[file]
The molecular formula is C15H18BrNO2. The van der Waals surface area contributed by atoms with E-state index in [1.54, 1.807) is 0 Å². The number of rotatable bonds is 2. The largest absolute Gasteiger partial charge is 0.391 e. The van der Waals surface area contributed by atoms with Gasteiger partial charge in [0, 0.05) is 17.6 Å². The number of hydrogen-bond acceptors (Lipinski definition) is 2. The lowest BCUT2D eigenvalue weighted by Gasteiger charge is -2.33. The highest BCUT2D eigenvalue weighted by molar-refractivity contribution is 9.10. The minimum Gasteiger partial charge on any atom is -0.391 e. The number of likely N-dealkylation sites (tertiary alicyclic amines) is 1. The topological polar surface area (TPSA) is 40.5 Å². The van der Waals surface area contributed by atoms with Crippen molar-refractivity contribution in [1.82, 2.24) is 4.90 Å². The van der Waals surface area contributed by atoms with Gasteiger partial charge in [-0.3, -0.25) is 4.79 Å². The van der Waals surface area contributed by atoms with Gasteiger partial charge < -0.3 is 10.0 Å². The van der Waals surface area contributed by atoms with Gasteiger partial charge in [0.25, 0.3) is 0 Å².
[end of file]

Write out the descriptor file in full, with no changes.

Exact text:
The molecular formula is C15H18BrNO2. The van der Waals surface area contributed by atoms with E-state index in [1.54, 1.807) is 0 Å². The number of rotatable bonds is 2. The largest absolute Gasteiger partial charge is 0.391 e. The van der Waals surface area contributed by atoms with Gasteiger partial charge in [0, 0.05) is 17.6 Å². The number of hydrogen-bond acceptors (Lipinski definition) is 2. The lowest BCUT2D eigenvalue weighted by Gasteiger charge is -2.33. The highest BCUT2D eigenvalue weighted by molar-refractivity contribution is 9.10. The minimum Gasteiger partial charge on any atom is -0.391 e. The number of likely N-dealkylation sites (tertiary alicyclic amines) is 1. The topological polar surface area (TPSA) is 40.5 Å². The van der Waals surface area contributed by atoms with Crippen molar-refractivity contribution in [1.82, 2.24) is 4.90 Å². The van der Waals surface area contributed by atoms with Gasteiger partial charge in [-0.3, -0.25) is 4.79 Å². The van der Waals surface area contributed by atoms with Gasteiger partial charge < -0.3 is 10.0 Å². The van der Waals surface area contributed by atoms with Gasteiger partial charge in [0.25, 0.3) is 0 Å².